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Skokie, IL 60076 | change

Thursday, December 7, 2017

Calendar for: Lubavitch Chabad of Skokie 4059 Dempster Street, Skokie, IL 60076   |   Contact Info
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Yud-Tes Kislev - "Rosh Hashanah of Chassidism"
Halachic Times (Zmanim)
Times for Skokie, IL 60076
5:31 AM
Dawn (Alot Hashachar):
6:10 AM
Earliest Tallit and Tefillin (Misheyakir):
7:06 AM
Sunrise (Hanetz Hachamah):
9:21 AM
Latest Shema:
10:08 AM
Latest Shacharit:
11:42 AM
Midday (Chatzot Hayom):
12:06 PM
Earliest Mincha (Mincha Gedolah):
2:27 PM
Mincha Ketanah (“Small Mincha”):
3:26 PM
Plag Hamincha (“Half of Mincha”):
4:19 PM
Sunset (Shkiah):
4:51 PM
Nightfall (Tzeit Hakochavim):
11:42 PM
Midnight (Chatzot HaLailah):
46:54 min.
Shaah Zmanit (proportional hour):
Events for Lubavitch Chabad of Skokie
Click for more information about our Chanukah offerings
Where:
Lubavitch Chabad of Skokie
5:30am
Our Beis Medrash Boker 5:30 a.m. Torah study is growing in popularity like wildfire.
Where:
Lubavitch Chabad of Skokie
6:30am
Our daily morning service takes place at 6:30 am, and at 8 am on some fast days and public holidays
7:15am
Join Rabbi Yosef Posner in learning Gemara every weekday morning.
Where:
Lubavitch Chabad of Skokie
10:30am - 12:00pm
Debate and disputation are not only encouraged within Judaism but reside at the very heart of Jewish history and theology. In this six-lesson course, we explore six fundamental conflicts that pit the greatest Jewish minds against each other--six instances of vastly divergent perspectives from throughout our history, including several that remain questions for us today.
1:00pm
Where:
8:00pm - 9:30pm
Debate and disputation are not only encouraged within Judaism but reside at the very heart of Jewish history and theology. In this six-lesson course, we explore six fundamental conflicts that pit the greatest Jewish minds against each other--six instances of vastly divergent perspectives from throughout our history, including several that remain questions for us today.
Jewish History

Rabbi DovBer, known as "The Maggid of Mezeritch", was the disciple of, and successor to, the founder of Chassidism, Rabbi Israel Baal Shem Tov. Rabbi DovBer led the Chassidic movement from 1761 until his passing on Kislev 19, 1772.

Links:
The Maggid's Passing
About Rabbi DovBer of Mezeritch

On the 19th of Kislev of the year 5559 from creation (1798), Rabbi Schneur Zalman of Liadi -- a leading disciple of Rabbi DovBer of Mezeritch (see previous entry) and the founder of Chabad Chassidism -- was released from his imprisonment in the Peter-Paul fortress in Petersburg, where he was held for 53 days on charges that his teachings threatened the imperial authority of the Czar. More than a personal liberation, this was a watershed event in the history of Chassidism heralding a new era in the revelation of the "inner soul" of Torah, and is celebrated to this day as "The Rosh Hashanah of Chassidism."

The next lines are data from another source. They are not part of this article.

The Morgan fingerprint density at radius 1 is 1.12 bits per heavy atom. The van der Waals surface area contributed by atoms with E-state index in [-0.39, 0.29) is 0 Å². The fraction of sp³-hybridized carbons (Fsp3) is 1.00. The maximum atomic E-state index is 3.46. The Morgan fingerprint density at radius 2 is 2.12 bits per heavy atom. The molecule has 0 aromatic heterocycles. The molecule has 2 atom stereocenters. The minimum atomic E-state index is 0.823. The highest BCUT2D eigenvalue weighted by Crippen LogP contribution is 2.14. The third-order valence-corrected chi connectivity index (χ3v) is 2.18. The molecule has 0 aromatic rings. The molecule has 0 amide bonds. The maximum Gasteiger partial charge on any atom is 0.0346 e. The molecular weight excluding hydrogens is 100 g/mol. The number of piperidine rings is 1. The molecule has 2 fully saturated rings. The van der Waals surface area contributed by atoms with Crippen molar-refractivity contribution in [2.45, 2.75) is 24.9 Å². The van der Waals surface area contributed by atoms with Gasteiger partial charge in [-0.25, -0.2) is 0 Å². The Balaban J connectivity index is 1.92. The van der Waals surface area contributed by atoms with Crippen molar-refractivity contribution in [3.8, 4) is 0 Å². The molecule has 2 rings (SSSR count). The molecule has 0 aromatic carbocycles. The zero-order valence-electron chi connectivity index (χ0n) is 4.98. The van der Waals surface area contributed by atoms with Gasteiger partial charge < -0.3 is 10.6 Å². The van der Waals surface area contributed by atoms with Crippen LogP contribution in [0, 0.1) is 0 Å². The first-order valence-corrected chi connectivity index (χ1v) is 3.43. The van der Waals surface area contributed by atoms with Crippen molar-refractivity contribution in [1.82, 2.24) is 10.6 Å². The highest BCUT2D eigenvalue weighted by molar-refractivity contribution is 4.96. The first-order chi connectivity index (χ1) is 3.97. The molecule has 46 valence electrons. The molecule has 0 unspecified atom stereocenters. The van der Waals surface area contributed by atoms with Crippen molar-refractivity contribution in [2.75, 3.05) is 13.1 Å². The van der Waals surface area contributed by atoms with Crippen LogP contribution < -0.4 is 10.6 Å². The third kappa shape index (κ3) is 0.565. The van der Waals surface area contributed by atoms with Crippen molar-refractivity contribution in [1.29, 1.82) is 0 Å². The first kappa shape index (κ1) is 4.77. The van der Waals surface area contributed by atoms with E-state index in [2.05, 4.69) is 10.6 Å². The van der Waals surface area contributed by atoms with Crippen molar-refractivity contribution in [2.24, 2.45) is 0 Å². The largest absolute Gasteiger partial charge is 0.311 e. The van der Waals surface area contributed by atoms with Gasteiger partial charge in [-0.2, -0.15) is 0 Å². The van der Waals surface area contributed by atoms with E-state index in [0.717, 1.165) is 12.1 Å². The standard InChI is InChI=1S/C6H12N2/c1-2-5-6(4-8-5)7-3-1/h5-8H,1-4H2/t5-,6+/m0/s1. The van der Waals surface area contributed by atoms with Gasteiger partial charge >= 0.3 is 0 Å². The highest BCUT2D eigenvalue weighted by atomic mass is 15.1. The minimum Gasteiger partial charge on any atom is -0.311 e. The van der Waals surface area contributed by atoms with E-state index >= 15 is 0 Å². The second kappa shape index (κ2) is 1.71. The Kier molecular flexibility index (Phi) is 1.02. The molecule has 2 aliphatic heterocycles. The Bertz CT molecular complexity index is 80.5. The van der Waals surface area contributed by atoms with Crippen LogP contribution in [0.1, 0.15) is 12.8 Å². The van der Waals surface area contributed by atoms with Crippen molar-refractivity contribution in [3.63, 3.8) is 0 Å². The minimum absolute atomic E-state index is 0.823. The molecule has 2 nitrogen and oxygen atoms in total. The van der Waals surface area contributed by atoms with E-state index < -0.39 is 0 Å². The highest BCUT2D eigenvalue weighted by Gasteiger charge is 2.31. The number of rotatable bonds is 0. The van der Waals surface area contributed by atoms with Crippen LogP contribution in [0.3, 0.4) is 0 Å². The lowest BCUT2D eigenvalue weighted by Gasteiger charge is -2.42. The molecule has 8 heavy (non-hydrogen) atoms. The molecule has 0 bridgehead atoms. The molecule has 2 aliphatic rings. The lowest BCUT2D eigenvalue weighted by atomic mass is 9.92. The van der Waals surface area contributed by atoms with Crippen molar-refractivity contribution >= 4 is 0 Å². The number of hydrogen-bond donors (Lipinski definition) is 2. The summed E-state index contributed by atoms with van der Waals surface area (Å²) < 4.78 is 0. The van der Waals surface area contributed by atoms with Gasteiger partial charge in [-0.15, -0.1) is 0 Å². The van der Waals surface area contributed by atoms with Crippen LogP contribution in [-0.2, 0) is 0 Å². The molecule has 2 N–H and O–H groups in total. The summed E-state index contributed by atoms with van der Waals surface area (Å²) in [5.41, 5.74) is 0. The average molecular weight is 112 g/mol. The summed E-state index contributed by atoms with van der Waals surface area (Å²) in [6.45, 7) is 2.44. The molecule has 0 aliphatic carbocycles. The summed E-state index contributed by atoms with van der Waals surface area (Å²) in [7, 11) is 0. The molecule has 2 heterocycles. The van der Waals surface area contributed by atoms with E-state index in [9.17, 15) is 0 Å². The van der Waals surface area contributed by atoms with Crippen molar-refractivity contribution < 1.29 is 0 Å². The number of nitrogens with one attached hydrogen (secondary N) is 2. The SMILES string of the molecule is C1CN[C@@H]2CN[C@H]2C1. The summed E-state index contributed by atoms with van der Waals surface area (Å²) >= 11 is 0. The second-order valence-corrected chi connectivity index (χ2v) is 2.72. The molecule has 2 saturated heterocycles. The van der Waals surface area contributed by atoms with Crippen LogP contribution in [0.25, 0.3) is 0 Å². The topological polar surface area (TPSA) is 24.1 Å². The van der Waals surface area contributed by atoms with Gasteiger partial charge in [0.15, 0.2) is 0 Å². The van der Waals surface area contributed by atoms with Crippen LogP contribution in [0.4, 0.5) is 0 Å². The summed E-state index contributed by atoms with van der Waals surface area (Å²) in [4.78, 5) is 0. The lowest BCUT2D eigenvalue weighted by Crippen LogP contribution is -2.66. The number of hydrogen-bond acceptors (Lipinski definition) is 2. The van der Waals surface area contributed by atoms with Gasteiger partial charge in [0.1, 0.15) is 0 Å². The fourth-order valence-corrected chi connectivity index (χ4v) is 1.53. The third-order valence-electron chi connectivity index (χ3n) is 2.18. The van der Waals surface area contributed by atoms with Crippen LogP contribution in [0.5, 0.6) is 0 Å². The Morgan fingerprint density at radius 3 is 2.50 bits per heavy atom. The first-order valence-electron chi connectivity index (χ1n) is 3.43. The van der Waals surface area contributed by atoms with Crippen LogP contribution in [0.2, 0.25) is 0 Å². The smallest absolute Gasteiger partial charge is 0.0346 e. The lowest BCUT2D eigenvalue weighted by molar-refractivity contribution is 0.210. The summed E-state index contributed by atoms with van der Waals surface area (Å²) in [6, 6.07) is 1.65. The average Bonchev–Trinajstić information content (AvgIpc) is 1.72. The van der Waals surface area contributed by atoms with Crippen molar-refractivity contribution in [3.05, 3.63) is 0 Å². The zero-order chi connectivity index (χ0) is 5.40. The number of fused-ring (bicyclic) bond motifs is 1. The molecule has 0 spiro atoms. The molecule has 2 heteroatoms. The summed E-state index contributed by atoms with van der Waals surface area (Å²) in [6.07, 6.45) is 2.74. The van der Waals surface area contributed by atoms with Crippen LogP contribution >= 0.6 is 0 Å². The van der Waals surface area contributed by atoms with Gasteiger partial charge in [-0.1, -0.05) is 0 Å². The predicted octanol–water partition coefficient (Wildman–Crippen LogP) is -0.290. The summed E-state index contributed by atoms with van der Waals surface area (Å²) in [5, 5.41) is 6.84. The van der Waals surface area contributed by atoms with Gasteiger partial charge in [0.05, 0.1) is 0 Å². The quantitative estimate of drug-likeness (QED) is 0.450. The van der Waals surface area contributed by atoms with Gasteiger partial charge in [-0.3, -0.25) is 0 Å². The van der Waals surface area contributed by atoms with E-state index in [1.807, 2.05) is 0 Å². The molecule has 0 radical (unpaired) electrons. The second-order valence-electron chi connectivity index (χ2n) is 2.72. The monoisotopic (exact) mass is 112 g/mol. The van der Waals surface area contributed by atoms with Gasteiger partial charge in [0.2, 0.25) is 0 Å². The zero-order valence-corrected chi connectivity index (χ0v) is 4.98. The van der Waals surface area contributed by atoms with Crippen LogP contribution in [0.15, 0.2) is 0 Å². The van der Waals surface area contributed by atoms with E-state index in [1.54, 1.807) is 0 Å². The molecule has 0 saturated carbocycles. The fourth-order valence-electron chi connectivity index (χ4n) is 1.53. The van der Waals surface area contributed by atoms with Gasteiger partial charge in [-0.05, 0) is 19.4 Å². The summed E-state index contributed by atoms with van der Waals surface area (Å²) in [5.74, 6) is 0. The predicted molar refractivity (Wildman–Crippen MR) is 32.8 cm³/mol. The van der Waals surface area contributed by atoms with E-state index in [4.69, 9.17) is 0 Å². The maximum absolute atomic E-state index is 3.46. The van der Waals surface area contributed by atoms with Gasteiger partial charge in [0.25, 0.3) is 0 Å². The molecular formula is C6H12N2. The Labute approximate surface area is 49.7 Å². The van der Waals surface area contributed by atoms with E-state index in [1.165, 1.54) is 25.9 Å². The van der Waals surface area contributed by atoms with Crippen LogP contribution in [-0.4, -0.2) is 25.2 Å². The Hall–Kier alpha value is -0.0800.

Links: About Kislev 19

On the very day that Rabbi Schneur Zalman of Liadi was liberated from prison (see above), a granddaughter was born to him -- the daugher of his son Rabbi Dovber and his wife Rebbetzin Sheina. The girl was named Menuchah Rachel -- "Menuchah", meaning "tranquility" (Rachel was the name of a daughter of Rabbi Schneur Zalman who died in her youth).

In 1845, Rebbetzin Menuchah Rachel realized her lifelong desire to live in the Holy Land when she and her husband, Rabbi Yaakov Culi Slonim (d. 1857), led a contingent of Chassidim who settled in Hebron. Famed for her wisdom, piety and erudition, she served as the matriarch of the Chassidic community in Hebron until her passing in her 90th year in 1888.

Laws and Customs

Chassidim joyfully celebrate today and tomorrow as the Rosh Hashanah ("new year") of Chassidism (see "Today in Jewish History"), with farbrengens (Chassidic gatherings) and an increased commitment to the ways and teachings of Chassidism. Tachnun (supplication) and similar prayers are omitted. We begin anew the yearly cycle of the daily study of the Tanya, Rabbi Schneur Zalman's major Chassidic work (as part of the "Chitas" daily study program.)

Links: The Longer Shorter Way; Today's Tanya Lesson

In Chabad practice, Tachanun (confession of sins) and similar prayers are omitted today.
Daily Thought

Abraham worshipped idols as did his father, Terach. Abraham was an intelligent man, as was Terach. But Abraham came to recognize the falseness of the idols, while Terach stayed behind.

Because Terach never truly believed in the idols and never truly worshipped them. But when Abraham worshipped idols, it was with all his heart, mind and soul, every hour of the day and night. It had to be real.

Everything Abraham did had to be real. And therefore, he found truth.

Siddur Im Dach, Lulav.